This week something very exciting happened. I found milk in a glass jar in my local supermarket. It was a little strange it was in a jar, it didn’t deter from the fact that the producer of the milk had made a conscious choice that they wanted to use a glass container as the receptacle for their product. I was excited. I have longed for the days of the old fashioned milk bottle since I started reducing my plastic consumption, milk has been a challenge. So when I find a product that meets my needs it enlivens me. As it frees up so much more time for my own personal brand of world healing.
As we attempt to satisfy 7 billion people, many of us grasp that drastic change is necessary. As we jump from one side of the boat to another trying to create balance we often find that we create further instability. Watching people plunge overboard in an attempt to save themselves, I have grown very self assure of my own approach. Softly softly catch the monkey. After all I come from a place with one of the worst diets in the world where even a few green vegetable might be considered radical.
I’m a flexitarian thank you very much. That means I retain the right to eat what I want when I want, if it’s appropriate. My own inner work includes doing my best to stay happy and keeping my alignment stable, while doing my best for other earthlings and the planet. My primary focus in my consumption is healing humans. I believe that if as humans we can heal ourselves, we are in the best position to create rich sustaining lives, that allow us to extend our joy to the people and communities around us. In turn we will then find way of enhancing the environments that surround us, finding natural ways of enriching our lives here on planet Earth.
For this reason I do my best to shop locally, using the nearby health food store, local shops or local markets. My preference is to use outlets that I can walk or cycle too. This also does a great deal to reduce my carbon footprint. It also helps immensely in building a sense of community and exploring local geographies.
I want to invest my energy into the people around me that are creating good things. I believe that by doing this I also enhance local inter-personal connectivity helping to create resilient communities, supporting economic stability and enhancing my own geographical area.
I want to be able to connect with the people that live round me and indulge in the contributions they make. I believe that building connections is the best way that way have as humans of getting back to our original design. We were intended to live connected relationship based lives. Using our food consumption as a base for creating those connections is one of the best ways we have of connecting with our local environment.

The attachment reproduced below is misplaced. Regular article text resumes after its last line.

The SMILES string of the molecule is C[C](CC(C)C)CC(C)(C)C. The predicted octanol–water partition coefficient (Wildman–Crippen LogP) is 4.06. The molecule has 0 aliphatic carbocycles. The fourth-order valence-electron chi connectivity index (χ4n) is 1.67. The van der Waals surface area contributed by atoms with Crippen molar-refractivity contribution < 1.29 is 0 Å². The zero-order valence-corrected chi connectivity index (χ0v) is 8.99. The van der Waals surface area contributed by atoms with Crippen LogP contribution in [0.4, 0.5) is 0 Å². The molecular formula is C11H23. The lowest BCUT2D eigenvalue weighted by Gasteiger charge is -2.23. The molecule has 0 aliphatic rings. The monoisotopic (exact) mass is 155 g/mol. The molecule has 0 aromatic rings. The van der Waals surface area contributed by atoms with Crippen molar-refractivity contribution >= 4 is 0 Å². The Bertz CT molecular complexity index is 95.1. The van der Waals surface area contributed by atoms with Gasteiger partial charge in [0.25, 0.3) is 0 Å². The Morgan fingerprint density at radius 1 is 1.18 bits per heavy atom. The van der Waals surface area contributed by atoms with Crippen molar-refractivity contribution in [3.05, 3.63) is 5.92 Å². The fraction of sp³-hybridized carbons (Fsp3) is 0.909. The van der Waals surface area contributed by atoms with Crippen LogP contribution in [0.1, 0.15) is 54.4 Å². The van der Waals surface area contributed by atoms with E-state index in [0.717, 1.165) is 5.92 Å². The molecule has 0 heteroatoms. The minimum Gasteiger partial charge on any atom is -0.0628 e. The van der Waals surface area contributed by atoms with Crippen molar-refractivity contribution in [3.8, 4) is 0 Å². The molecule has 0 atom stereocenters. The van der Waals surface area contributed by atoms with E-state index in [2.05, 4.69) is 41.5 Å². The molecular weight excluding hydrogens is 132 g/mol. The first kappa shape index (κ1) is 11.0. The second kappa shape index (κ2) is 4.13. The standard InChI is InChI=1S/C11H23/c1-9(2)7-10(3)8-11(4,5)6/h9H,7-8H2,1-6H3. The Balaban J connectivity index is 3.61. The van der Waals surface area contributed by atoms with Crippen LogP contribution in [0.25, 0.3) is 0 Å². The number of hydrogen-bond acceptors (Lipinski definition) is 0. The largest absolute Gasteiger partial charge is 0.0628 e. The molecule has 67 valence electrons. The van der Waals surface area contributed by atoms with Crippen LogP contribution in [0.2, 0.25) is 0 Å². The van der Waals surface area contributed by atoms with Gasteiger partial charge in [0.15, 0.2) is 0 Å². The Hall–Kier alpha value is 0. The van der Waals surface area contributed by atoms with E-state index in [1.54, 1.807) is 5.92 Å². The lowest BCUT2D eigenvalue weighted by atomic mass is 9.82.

Everyone is looking for a place to belong. Now more than ever with the advent of mega cities and the progression of the digital age. We are more connected than we are divided. Yet so many of us feel alone living isolated from the group unable to make meaningful connection. What’s even more troubling is that we don’t understand the reason why.
You’ll probably be amazed that the industrial revolution might be the cause. Before the advent of industrialised economies the truth of the matter is that most humans lived in pastoral communities living in something near to subsistence farming. We like to think that many of us were living in large manor houses with our own libraries. This was simply not the case for large swathes of the population.
Prior to the industrial revolution most of us were uneducated illiterate peasants who were depended on family bonds and tribal connections to ensure our survival. The advent of the industrial revolution and global land appropriation soon came to challenge the way that humans had been living together for millennia. People moved out of rural communities into cities in order to turn their hand to the machine based work of the steam age. Mass migration and land enclosure debased family dependency and dispersed communities. Many of us lost our connection to the land from which we came, the landscapes we occupied or even the seasons that surrounded us.